December 9, 2018

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Kyoto Journal, Ken Rogers

December 9, 2018

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Ploughshares, Andrew Martucci


Ploughshares is a literary magazine that was first created by DeWitt Henry and Peter O’Malley in 1970. The idea for the magazine was thought up in a bar in Cambridge, MA called Plough Stars. The magazine was created in hopes of creating a literary outlet for young writers in the New England area. Today, the magazine is run out of Emerson college. Ploughshares currently published four issues a year, and has a guest editor for each issue. Previous writers featured include Tim O’Brien, Richard Yates, and Brian Moore.


How did you become interested in becoming an editor? What was your first job in the editing community, and how did you end up working for Ploughshares?

I started working in publishing when I was still in high school. I worked in the editorial and production department of a small town newspaper and wrote a column and reviews. Initially I was more interested in writing, but that job spawned my love of publishing. When I was a sophomore at Emerson College, majoring in writing, literature, and publishing, I co-founded a lifestyle magazine for Emerson College students. As editor-in-chief, I was in charge of everything, which gave me a great introduction to all of the jobs in magazine publishing beyond the editorial side.

After I graduated with my BA, I worked for a writer who was working on a non-fiction book, and a screenplay based on the same story. I was doing mostly developmental editing. After doing that for about a year, I was invited to apply for the job at Ploughshares after some professors I had worked with while at Emerson recommended me to the EIC, based on the work I had done on the lifestyle magazine.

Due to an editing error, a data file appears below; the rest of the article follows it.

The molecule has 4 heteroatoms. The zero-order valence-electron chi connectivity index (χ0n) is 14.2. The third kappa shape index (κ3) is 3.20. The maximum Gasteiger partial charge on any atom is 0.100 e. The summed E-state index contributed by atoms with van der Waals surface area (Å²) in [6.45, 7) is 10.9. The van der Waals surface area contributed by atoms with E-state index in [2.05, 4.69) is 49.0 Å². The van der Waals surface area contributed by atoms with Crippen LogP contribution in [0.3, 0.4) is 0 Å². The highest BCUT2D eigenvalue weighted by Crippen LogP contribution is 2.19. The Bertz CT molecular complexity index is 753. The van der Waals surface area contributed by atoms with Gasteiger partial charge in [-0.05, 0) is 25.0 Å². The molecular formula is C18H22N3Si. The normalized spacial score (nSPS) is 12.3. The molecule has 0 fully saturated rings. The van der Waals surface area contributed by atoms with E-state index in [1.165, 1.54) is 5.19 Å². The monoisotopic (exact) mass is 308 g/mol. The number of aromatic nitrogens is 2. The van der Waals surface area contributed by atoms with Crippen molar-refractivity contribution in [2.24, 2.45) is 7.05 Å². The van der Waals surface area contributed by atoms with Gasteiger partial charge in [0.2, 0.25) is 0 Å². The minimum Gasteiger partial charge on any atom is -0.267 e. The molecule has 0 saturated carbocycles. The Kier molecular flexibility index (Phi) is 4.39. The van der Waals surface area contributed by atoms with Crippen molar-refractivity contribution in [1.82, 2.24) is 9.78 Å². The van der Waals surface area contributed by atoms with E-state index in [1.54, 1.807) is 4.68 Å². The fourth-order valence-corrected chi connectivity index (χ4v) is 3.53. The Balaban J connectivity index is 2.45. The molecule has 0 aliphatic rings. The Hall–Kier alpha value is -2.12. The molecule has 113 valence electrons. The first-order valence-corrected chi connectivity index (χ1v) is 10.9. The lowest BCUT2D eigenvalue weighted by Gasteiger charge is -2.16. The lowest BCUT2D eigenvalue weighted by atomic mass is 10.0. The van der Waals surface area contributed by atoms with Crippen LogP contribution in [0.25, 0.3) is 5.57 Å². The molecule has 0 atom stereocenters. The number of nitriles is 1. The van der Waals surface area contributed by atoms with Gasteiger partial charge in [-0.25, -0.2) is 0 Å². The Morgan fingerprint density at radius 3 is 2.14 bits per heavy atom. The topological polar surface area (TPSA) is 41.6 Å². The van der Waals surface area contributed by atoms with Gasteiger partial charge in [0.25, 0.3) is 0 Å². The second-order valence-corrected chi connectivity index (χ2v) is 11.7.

[Since I’ve been at Ploughshares, I’ve also earned a MA in Integrated Marketing Communication.]


As managing editor, what are your main responsibilities at the magazine? What is your favorite part of the job?

I’m the managing editor/managing director, and my job is mostly managing: editorial flow, production, marketing, circulation, staff, distribution, the website and blog, and lots of other odds and ends. I do very little actual editing!


Who has your favorite guest editor of the magazine been?

Definitely Jim Shepard, because his particular style of writing is the kind of writing I’m most drawn to and I loved every single story he selected. All of the guest editors have been fabulous to work with!


What is the submission process for the magazine? Are there reading boards, if so, about how many people read each piece before it is picked to be published? What do you look for most in a good piece of prose? Form? Content? Good writing? Uniqueness?

Since I don’t do any reading for the magazine, I’ll let this blog post explain the process (it goes into how reading works too):

[FYI, Andrea Drygas is my married name – this was published before I was married.]


What are the future goals of Ploughshares? Where do you hope to take the magazine as managing editor?

My goals mainly have to do with increasing our circulation and our visibility. I’d like to continue to expand our reach with digital publications (Ploughshares Solos, digital-only single stories; digitizing back issues), and expand the audience for our print publication.


What advice do you have for undergraduate students hoping to get into the editing and publishing world?

I think the most important thing undergraduate students can do is get involved in student publications and also get experience working in the real world, either through internships or jobs. Don’t focus too narrowly on one thing at this stage, because you never know what kind o